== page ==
Nerve Injuries


Peripheral nerves are like the electrical wiring system of the body. They connect receptors to the spinal cord, and the spinal cord to muscles. Nerves can be thought of as sensory (carry feeling), motor (connect to muscles) or mixed (do both).

Nerves are made up of axons (nerve cells) bound together by their supporting structures. Each axon stretches from the spinal cord to the end of the nerve’s course but is too fine to be seen with the naked eye. Axons are bundled together, surrounded by epineurium and padded by endoneurium (see diagram).

Types of injury:

Nerves can be cut, stretched, compressed, or injured in other less frequent ways. The injuries may be partial or complete to both the axons and the supporting structures. An example of a complete injury would be when a nerve trunk is completely cut, all the axons and the supporting structures are divided. An example of an incomplete injury would be a crush injury, where the outside of the nerve remains intact. On the inside, the axons may be all “in-continuity”, “partly continuous” or “discontinuous” (see diagram).

Internal anatomy of a nerve

Injury to the nerve cell (axon)

When an axon is damaged, as long as its nerve cell body is intact, it can regenerate. If the axon has been cut, then the part downstream from the injury will disappear over a number of days (Wallerian degeneration).

Upstream of the injury, the axon starts regrowing and looking for the supporting tube that it previously ran down. If the axon successfully finds the tube, it will grow down it at about 1mm per day (varies considerably) towards its target organ (sensory organ or muscle end plate). Once it finds its target organ, a function for that axon may be re-established. For sensory nerves, there is no time limit. For motor (muscular) nerves, the axon must find the motor end plate (muscle) by 18 months after the injury, or the end plate will disappear, and function cannot be regained.


The story and the examination are very important in getting an idea of what might be going on with the nerve. For example, if there is a story of a sharp injury, like broken glass, and there is no function in a nerve on examination, then it is highly likely that the nerve has been lacerated, and requires surgical repair.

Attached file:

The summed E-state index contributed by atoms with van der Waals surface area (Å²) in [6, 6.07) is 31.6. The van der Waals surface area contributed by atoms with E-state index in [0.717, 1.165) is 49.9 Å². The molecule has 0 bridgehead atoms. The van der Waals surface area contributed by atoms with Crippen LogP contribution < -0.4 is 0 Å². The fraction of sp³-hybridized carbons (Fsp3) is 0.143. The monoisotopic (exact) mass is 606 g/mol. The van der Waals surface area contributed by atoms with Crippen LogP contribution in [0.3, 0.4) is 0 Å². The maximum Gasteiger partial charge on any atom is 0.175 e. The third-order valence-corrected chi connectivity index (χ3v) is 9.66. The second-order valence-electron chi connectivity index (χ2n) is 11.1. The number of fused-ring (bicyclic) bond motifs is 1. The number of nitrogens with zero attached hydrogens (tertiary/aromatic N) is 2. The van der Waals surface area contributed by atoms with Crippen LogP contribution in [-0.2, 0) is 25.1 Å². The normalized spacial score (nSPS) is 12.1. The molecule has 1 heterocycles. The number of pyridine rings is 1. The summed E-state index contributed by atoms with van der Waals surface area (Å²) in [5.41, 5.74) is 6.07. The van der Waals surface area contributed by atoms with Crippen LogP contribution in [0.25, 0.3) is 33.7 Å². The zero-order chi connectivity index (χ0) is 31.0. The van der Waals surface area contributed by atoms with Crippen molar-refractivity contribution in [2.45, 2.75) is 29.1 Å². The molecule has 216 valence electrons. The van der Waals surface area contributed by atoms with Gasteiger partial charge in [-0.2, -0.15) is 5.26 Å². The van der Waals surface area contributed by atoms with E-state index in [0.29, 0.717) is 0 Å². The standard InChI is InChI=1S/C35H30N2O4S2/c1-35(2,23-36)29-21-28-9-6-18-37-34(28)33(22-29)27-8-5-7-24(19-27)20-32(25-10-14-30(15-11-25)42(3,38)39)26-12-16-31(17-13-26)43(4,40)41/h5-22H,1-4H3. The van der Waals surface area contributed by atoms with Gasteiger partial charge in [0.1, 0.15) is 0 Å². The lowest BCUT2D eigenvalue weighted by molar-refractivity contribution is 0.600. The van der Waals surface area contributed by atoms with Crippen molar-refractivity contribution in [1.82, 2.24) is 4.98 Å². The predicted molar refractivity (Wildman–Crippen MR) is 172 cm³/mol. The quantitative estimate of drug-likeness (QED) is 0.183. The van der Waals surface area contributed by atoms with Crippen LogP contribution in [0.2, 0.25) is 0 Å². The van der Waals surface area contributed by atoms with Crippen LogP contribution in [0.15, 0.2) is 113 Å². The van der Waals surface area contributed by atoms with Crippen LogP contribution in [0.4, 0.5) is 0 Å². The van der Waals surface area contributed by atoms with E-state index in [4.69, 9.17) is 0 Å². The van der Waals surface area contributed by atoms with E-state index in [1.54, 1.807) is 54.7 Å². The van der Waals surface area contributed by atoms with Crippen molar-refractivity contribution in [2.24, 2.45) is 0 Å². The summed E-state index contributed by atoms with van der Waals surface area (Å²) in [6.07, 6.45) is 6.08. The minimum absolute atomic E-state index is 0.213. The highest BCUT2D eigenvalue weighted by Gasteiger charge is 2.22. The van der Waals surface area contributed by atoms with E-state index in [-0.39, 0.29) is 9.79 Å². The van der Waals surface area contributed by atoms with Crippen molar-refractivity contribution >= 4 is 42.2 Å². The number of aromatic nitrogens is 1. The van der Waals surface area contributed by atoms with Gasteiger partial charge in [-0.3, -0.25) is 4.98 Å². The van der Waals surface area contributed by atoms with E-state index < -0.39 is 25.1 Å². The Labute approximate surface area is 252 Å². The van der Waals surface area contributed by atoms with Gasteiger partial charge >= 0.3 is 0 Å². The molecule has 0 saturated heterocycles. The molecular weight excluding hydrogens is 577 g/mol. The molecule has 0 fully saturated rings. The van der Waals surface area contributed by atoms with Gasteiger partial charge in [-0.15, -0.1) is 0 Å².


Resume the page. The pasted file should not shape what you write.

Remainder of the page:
If the injury occurred with pressure, and there is some function in the nerve on examination, then it is likely that it will recover with observation.

Imaging, such as ultrasound or MRI has a very limited role in accurate diagnosis of nerve injuries. Occasionally it can be useful if guided by the surgeon making the assessment.


In an acute injury, sometimes surgical exploration is required for an accurate diagnosis.

Early on after the injury, if there is a complete transaction, then accurate microsurgical repair is usually the best treatment. The axons still have to grow from the site of injury to their target organs at 1mm per day, so don’t expect an instant recovery.

Sometimes, if there is a significant injury to a section of the supporting structures, or if there is tension across the repair, then nerve grafting may be required.

Sometimes, if a motor nerve is damaged to far from the target muscle, after a direct repair, the axons may not reach the muscles prior to the 18-month deadline. In this case, a “nerve transfer” may be indicated. This means stealing motor axons from a functioning nerve and redirecting them into the injured nerve, close to the target muscle.

If there is a failure of muscle reinnervation for some reason, and there is a residual weakness, then other surgical options may be of benefit. Tendon transfer surgeries make use of expendable muscles by re-routing them into the tendons of paralyzed muscles. Other surgeries sometimes of benefit in this situation include tenodesis and joint fusion, to stabilize flail joints.